Says renowned poet and lyricist Javed Akhtar, "Rain is an
integral part of our tradition and culture. India is predominantly an agrarian
society. Our people still live in villages so its predominance is paramount. Our
crops depend upon rains and so rain is our lifeline. Hence, we celebrate rain.
For us, it is a source of joy, happiness, optimism, destination, future and so
on. Music also celebrates rain. Rain is lesser celebrated in our films and more
in our lives. Didn't we hear sawani gaana, don't we celebrate rains over
pakodas and chai?"
He, however, admits, "Our films have twisted its significance a
bit. Rain, which is actually an innocent expression of joy, is turned into a
vulgar expression. Just compare the rain song of `Do Bigah Zameen', which is
sung in expectation of rain, and the songs today, which are deliberately put to
show skin. Woh innocence aur simplicity kahain peeche rah gayi
hai." Incidentally, Akhtar himself penned "Ghanan ghanan" for "Lagaan" just
like the song "Haryali sawan dhol... " in "Do Bigah Zameen".
Then there have been other filmmakers like Vidhu Vinod Chopra
who wove poetry around rainfall with "Rim jhim, rimjhim" in "1942: A Love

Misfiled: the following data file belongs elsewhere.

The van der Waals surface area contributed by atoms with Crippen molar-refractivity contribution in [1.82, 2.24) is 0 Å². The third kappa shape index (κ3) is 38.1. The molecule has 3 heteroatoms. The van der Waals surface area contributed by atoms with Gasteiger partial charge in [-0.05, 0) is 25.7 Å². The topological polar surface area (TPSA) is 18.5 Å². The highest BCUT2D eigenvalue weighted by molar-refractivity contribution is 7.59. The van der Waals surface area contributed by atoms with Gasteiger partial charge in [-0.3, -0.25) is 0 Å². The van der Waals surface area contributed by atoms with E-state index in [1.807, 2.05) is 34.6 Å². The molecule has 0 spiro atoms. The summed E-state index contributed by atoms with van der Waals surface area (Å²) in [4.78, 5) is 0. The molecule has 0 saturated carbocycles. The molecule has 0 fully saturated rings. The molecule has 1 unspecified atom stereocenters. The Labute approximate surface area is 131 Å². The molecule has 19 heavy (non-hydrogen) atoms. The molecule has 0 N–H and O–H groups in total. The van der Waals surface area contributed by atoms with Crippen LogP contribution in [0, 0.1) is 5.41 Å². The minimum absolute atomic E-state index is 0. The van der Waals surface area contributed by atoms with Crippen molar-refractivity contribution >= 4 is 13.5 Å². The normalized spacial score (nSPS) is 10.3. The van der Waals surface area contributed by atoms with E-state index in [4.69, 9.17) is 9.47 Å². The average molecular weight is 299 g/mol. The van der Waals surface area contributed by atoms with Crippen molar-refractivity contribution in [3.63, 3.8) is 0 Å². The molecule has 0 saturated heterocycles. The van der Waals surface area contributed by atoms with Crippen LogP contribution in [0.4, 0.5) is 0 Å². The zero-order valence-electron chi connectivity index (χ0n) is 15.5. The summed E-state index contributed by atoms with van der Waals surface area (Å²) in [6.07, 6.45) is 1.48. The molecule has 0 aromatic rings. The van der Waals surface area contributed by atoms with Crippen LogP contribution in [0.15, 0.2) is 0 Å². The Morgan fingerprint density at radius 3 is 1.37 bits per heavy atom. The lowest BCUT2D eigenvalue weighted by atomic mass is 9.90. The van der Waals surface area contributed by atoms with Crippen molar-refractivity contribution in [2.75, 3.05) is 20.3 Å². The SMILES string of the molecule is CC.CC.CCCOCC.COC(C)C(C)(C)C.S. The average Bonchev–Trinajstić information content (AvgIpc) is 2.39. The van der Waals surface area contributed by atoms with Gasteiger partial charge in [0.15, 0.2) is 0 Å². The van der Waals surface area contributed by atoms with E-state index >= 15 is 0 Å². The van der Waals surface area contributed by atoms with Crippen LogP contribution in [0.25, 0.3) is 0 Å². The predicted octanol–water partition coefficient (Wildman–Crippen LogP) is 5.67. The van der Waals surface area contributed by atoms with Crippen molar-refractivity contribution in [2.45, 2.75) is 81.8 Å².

Story". Or Rahul Rawail with "Badal yun garajta hai" in "Betaab". Or for that
matter, Yash Chopra in "Lamhe" where Lata Mangeshkar sought to bring alive the
joy of monsoon in "Megha re megha".
But the use of rain as a symbol of hope and resurgence has been
more in aberration than norm. Otherwise, Hindi cinema just seems to use the
rainfall to cater to the basest instincts. Just the other day, seasoned
filmmaker Amol Palekar introduced rain in the desert, courtesy ghost in
"Paheli". The whole village was dry, only the heroine, Rani Mukerji, had
rainfall in her courtyard, giving a new twist to that timeless couplet, "Ab
ke sawan khoob shararat mere saath hui."
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Kyun Kiya Movie Photo Gallery
But Rani was merely walking the path taken by the likes of
Zeenat Aman, Hema Malini, Sridevi, Jayaprada, Neelam, Raveena Tandon, and
Vijayantimala, Nargis and Sadhana, etc much before them.
Who can forget Zeenat Aman in "Hai hai ye majboori, ye mausam
aur ye doori" in Manoj Kumar's "Roti Kapda Aur Makaan"? Or Hema Malini in
"Zindagi ki na toote ladi" in "Kranti". Or Kajol in "Mere khwabon mein jo aaye",
the timeless number of "Dilwale Dulhaniya Le Jayenge". And Lara Dutta with all
her chiselled features in "In the rain on the roof" in "Masti", panned by
critics last year!
Of course, the poetry was better, the picturisation more
aesthetic at the time of "Sujata" or "Kala Bazar" with "Rim jhim ke tarane le ke
Just as there was a nice melody halt with "Barkha rani zara jam
ke barso" and "Barsaat mein tum se mile hum". Not to forget those avoidable peek
points in "Meri Chhatri ke neeche aaja kyun bheegi Salma khadi khadi" or "Aaj
lapat jayen". As Fazli said, "Shair ka waqt khatam ho gaya hai". It
continues to pour.